Jason Ohler | June 16, 2015
My good friends want to see my scar.
They feel comfortable not hiding their very understandable curiosity. They know it’s going to be huge, and it doesn’t disappoint. It stretches from arm pit to arm pit, riding the contour of my chest like a ski slope. It looks like a huge smile, or a mustache, or a clam shell, from which the medical term “clam shell incision” gets its name. Without any prompting from me, many of my friends have watched a bit of Youtube to familiarize themselves with the lung transplant procedure. Like me, they are traveling byways of human endeavor they never knew existed. Most had never heard of idiopathic pulmonary fibrosis before it bloomed inside my lungs. I know I never had.
My rounds began in Juneau, Alaska, my devotional home, where I have lived for over three decades. I wanted my community to be the first to know that I managed to hang on to life despite the odds.
My trip there was my first plane ride post transplant. My first journey into the clouds. So good to leave the earth. Every time I cut through the gentle blanket of clouds that protects Juneau from the sun, and watch the mosaic of blue, green and white emerge like an apparition amid smoke, I think “I’m home.”
Juneau is my vista, my foreground and background. It’s where the ocean rides the shore, blurring the lines between land forms and waterways that are always in play. Their intermix creates a portal to elsewhere that’s so close I can walk up and step through it. Best not to test that. Not yet, anyway.
I set a long table, served dinner to my friends, and responded as best I could to the questions and the disbelief. I had no idea they could do this – did you? (I suppose, but I had never thought much about it. I didn’t have to.) What hurts? (Lots, just depends on the day.) When did you find out? (That I could either get a transplant or suffocate within my own body? Awhile ago. It took me awhile to believe it. Then it becomes a waiting game. You have to be so sick that the hospital will actually deem you worthy of new lungs.) Does your insurance pay for it? (So far, but any day I expect to receive a registered letter that begins “We regret to inform you that there has been an error in our calculations…”) Do you have take a ton of those immunosuppressant pills? (Yes, except to me the word “pills” now has two syllables – PEE-ills. That way I develop more of a relationship with them.) We read The Long Trek Upstairs about what life was like for you when you were on intense oxygen. Your wife Terri truly is a saint. (More so each day.)
The next round was a family reunion in New Hampshire. Blood relatives were able to confirm the lack of my demise. No wiffle ball game for me this time. Or kayaking. But lots of continuity. Lots of careful hugs so as not to crush my new body parts.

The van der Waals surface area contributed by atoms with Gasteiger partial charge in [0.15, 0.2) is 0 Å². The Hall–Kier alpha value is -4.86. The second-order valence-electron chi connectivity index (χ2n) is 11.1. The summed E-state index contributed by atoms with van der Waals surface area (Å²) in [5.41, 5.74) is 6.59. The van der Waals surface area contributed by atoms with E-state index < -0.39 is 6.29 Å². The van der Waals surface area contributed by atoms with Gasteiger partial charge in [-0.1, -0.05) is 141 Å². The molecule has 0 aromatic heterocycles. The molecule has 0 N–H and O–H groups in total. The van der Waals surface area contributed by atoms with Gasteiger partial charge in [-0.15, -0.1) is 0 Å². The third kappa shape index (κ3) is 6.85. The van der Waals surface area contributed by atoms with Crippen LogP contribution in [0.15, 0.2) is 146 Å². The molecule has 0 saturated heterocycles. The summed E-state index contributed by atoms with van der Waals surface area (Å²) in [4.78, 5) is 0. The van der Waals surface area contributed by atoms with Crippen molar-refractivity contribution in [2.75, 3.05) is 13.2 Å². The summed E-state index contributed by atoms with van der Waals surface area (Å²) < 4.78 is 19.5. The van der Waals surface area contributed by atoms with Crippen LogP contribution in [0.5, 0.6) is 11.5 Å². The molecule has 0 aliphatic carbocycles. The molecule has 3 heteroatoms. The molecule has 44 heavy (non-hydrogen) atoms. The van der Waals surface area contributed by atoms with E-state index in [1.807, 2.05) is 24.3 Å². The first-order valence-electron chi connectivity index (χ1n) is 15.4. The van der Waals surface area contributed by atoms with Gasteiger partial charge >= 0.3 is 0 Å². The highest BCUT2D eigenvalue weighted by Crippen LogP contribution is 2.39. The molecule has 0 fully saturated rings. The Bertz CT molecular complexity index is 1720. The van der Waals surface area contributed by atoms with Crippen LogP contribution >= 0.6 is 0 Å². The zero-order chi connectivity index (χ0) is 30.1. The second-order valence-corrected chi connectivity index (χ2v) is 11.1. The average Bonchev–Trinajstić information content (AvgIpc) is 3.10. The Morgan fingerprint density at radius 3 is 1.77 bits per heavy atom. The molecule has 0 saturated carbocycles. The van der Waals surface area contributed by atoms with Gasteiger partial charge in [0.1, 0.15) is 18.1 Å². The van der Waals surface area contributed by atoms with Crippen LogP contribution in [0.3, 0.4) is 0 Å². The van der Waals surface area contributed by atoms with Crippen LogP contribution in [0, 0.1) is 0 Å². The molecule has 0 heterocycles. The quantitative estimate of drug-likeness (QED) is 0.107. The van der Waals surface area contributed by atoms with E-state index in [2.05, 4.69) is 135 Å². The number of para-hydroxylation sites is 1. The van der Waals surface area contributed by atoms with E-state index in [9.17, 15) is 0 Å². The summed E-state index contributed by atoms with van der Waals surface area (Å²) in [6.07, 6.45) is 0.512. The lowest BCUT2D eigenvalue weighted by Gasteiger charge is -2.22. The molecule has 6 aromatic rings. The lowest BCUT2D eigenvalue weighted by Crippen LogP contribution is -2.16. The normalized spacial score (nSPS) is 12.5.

Genes everywhere. And friendships that would exist without them given enough serendipity. Aunt Priscilla, the last remaining member of the great war generation, provided the hub. The rest of us were spokes. As one person said to me, “I’m worried what happens to the world when her generation is gone,” afraid that the great compass would die with it. Every story she told cemented the cracks of a universal foundation. Her storehouse of family facts, seemingly disconnected, formed an invisible web, roots beneath the surface, that held the earth together.
My parents were buried at a cemetery in Jaffrey, New Hampshire, not far from where we held the reunion. The three sons, (Rick, Mike and I) and our families paid homage with flowers, children. As we headed out someone said, “Have fun at the cemetery!” Not a problem. For us, solemnity and celebration mix quite naturally.
Old-style tombstones, crooked, mossed and windblown, rise like blunted spires out of the ground. Some are centuries old. Names and dates are chiseled into the stone in an English shorthand that predates modern dialect.
But our newer, family plots are marked by unpolished rocks, the size of small wagons. They bear gold and black plaques made by machines that identify the more recently departed. We discuss whether sitting on them is okay and decide it is as long as we know who is buried beneath them. Besides, I’m tired. Thanks to all my medication, I usually am. And my parents are happy to have me rest on their bones. Amazing how they continue to support me, wherever I am, they are.
I love how the simplicity of an ancient cemetery cuts through the noise. I go, of course, to sit and think, and remind myself that I will never be half the person either of my parents were. A third would be an accomplishment. I visit their burial grounds in order to re-set my sights and make peace with my failure.
But I also go to find one particular grave stone. It’s the same one I love to visit every time I come. Rick and I check the map on the barn built in the 18oos and manage to locate the plot. It belongs to a woman named Sarah Averill who died on Oct. 16, 1881, at 89 yrs. 5 mos. & 5 days. Her inscription reads “She done the best she could.” Beyond that, what else is there?